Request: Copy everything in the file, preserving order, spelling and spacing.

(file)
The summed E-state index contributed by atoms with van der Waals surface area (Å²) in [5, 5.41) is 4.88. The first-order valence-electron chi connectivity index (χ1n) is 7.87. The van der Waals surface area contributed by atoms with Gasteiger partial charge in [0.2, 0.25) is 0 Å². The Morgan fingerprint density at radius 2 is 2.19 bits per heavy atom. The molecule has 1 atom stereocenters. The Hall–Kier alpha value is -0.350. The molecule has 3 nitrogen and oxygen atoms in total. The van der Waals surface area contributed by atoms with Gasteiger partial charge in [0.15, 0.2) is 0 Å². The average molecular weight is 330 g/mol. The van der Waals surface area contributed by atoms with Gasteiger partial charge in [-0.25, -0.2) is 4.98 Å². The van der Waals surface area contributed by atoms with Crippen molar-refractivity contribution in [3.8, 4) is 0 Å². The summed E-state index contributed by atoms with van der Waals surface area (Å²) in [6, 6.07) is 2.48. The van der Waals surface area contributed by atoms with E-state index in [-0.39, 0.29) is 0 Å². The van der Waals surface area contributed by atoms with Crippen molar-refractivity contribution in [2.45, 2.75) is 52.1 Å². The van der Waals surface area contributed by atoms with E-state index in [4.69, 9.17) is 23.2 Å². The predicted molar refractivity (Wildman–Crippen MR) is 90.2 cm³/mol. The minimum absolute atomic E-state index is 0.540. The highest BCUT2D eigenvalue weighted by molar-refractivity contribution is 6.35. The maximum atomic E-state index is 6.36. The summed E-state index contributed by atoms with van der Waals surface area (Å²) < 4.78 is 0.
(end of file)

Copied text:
The summed E-state index contributed by atoms with van der Waals surface area (Å²) in [5, 5.41) is 4.88. The first-order valence-electron chi connectivity index (χ1n) is 7.87. The van der Waals surface area contributed by atoms with Gasteiger partial charge in [0.2, 0.25) is 0 Å². The Morgan fingerprint density at radius 2 is 2.19 bits per heavy atom. The molecule has 1 atom stereocenters. The Hall–Kier alpha value is -0.350. The molecule has 3 nitrogen and oxygen atoms in total. The van der Waals surface area contributed by atoms with Gasteiger partial charge in [0.15, 0.2) is 0 Å². The average molecular weight is 330 g/mol. The van der Waals surface area contributed by atoms with Gasteiger partial charge in [-0.25, -0.2) is 4.98 Å². The van der Waals surface area contributed by atoms with Crippen molar-refractivity contribution in [3.8, 4) is 0 Å². The summed E-state index contributed by atoms with van der Waals surface area (Å²) in [6, 6.07) is 2.48. The van der Waals surface area contributed by atoms with E-state index in [-0.39, 0.29) is 0 Å². The van der Waals surface area contributed by atoms with Crippen molar-refractivity contribution in [2.45, 2.75) is 52.1 Å². The van der Waals surface area contributed by atoms with E-state index in [4.69, 9.17) is 23.2 Å². The predicted molar refractivity (Wildman–Crippen MR) is 90.2 cm³/mol. The minimum absolute atomic E-state index is 0.540. The highest BCUT2D eigenvalue weighted by molar-refractivity contribution is 6.35. The maximum atomic E-state index is 6.36. The summed E-state index contributed by atoms with van der Waals surface area (Å²) < 4.78 is 0.